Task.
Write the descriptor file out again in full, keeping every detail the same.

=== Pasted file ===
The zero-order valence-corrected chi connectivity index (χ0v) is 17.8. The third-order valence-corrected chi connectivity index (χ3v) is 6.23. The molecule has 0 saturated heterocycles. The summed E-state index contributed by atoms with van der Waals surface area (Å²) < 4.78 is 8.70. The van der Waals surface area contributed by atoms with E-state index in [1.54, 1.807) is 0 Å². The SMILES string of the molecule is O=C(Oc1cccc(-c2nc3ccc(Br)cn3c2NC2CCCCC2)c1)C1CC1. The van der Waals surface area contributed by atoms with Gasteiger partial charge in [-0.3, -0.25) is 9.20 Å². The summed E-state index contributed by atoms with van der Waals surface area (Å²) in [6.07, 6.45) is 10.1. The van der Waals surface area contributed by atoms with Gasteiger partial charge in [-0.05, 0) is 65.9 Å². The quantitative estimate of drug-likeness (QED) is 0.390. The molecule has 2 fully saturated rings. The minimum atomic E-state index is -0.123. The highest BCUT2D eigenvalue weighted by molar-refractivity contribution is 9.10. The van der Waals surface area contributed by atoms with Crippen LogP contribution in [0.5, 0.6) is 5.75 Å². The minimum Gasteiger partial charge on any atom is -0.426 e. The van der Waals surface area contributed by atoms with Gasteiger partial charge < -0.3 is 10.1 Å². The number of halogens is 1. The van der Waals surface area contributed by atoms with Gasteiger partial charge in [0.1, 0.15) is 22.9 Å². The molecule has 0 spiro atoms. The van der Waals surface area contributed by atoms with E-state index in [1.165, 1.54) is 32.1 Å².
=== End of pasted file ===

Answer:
The zero-order valence-corrected chi connectivity index (χ0v) is 17.8. The third-order valence-corrected chi connectivity index (χ3v) is 6.23. The molecule has 0 saturated heterocycles. The summed E-state index contributed by atoms with van der Waals surface area (Å²) < 4.78 is 8.70. The van der Waals surface area contributed by atoms with E-state index in [1.54, 1.807) is 0 Å². The SMILES string of the molecule is O=C(Oc1cccc(-c2nc3ccc(Br)cn3c2NC2CCCCC2)c1)C1CC1. The van der Waals surface area contributed by atoms with Gasteiger partial charge in [-0.3, -0.25) is 9.20 Å². The summed E-state index contributed by atoms with van der Waals surface area (Å²) in [6.07, 6.45) is 10.1. The van der Waals surface area contributed by atoms with Gasteiger partial charge in [-0.05, 0) is 65.9 Å². The quantitative estimate of drug-likeness (QED) is 0.390. The molecule has 2 fully saturated rings. The minimum atomic E-state index is -0.123. The highest BCUT2D eigenvalue weighted by molar-refractivity contribution is 9.10. The van der Waals surface area contributed by atoms with Crippen LogP contribution in [0.5, 0.6) is 5.75 Å². The minimum Gasteiger partial charge on any atom is -0.426 e. The van der Waals surface area contributed by atoms with Gasteiger partial charge < -0.3 is 10.1 Å². The number of halogens is 1. The van der Waals surface area contributed by atoms with Gasteiger partial charge in [0.1, 0.15) is 22.9 Å². The molecule has 0 spiro atoms. The van der Waals surface area contributed by atoms with E-state index in [1.165, 1.54) is 32.1 Å².